When you’ve known someone since you were eleven, it’s practically impossible to see anything they’ve created in an objective light. So I’m not even going to try with the album Brother by Daniel Duke. Instead, let me tell you how it makes me feel.
With each chord played and lyric sung, I see and hear my friend. Brother is the accumulation of years worth of experiences and hard work, and the songs tell me of those years.
As the title track Brother plays I see James and Daniel, laughing and playing together, I see their other family members joining them, black labs running around everyone. I remember evenings spent in their easy company and the welcome of their home, boardgames lasting well into the night and the threads of friendship that still endure.
The tracks play through and I am reminded of things long past; of three young boys playing to a small group of friends in their school gym; of those same boys, older now, confidently playing to a larger group in a street, the energy around them energetic and joyful. I see the smiling face of the girl who speaks Spanish and the smirk of the boy who broke her heart. I hear James teasing me, Daniel laughing at my ineffective retort, I remember what it was to be a teenager and know time has rose-tinted my feelings somewhat. In the smooth transitions between tracks I can see the hand of James, producing music as effortlessly as he plays the guitar.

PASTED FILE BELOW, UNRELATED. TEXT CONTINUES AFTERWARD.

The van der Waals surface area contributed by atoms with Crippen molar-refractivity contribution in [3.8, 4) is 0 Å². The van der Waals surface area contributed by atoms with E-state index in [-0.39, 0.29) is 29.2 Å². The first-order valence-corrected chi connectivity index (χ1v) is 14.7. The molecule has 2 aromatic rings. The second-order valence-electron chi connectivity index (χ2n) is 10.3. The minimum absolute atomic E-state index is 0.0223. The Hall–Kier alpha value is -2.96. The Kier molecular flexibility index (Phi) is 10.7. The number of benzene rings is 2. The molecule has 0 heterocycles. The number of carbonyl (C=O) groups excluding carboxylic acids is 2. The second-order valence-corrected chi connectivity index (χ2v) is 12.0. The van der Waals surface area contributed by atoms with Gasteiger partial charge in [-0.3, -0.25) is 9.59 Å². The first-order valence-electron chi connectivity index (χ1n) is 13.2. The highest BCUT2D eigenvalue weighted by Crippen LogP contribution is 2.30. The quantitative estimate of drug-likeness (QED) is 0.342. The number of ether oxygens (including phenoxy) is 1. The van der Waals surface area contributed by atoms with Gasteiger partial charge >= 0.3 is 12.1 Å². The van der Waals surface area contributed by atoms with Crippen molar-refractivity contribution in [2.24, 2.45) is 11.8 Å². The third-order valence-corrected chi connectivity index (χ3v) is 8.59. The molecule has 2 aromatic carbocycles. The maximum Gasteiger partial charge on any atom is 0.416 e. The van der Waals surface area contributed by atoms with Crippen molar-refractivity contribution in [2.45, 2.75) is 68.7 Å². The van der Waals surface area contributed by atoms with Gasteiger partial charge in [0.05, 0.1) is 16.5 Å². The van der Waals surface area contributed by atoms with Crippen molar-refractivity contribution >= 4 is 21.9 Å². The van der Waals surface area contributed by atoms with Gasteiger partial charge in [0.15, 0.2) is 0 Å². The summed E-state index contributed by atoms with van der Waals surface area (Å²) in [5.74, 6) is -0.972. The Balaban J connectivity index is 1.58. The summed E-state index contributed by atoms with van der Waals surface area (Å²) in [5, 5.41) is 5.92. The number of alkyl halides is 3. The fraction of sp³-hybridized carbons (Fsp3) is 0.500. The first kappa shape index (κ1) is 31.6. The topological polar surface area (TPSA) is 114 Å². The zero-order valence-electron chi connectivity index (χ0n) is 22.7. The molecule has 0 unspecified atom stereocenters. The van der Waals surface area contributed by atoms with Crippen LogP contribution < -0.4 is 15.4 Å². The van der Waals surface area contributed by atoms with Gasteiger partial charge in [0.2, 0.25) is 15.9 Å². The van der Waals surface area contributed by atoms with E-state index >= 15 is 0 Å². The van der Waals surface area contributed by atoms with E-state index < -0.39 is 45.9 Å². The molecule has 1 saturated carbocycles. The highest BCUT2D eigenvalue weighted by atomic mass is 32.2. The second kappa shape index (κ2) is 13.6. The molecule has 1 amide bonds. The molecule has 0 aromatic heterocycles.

The Sparrow & the Needle starts and it is impossible for me not to hear Daniel’s voice telling the story of how it came to be written. His guitar is comfortable across his chest, beads of sweat glistening on his forehead from the effort of preforming. I hear the amusement in his voice and the rumble of chuckles from the audience as his joke goes well. I see the sticky room of the club I last saw him play him in and I smell bodies slightly too close for comfort.
There is the constant reminder that Daniel is a romantic at heart, Aster conjuring up the wild beauty in the hills of home for me, and along with Kiss Me in the Dark, bursting with memories of our past loves, conversations about those things, and the love that he’s now found. A love so easily expressed in Tell Me Once and The Likes of Love.
Listeners who are not me will not feel these things. They are part of my personal experience, shaped by my life. Nevertheless this album will connect with you emotionally, remind you of your own family, your own friends, and your own experiences in love.
The last note lingers in my memory after the album has run its course, and I do not know if the emotion I feel is from the quality of the music or the pride I have for Daniel. I don’t think I ever will.
The album is available to pre-order on iTunes: http://bit.ly/Brotheritunes
Or you can get a physical copy here: http://danielduke.bigcartel.com/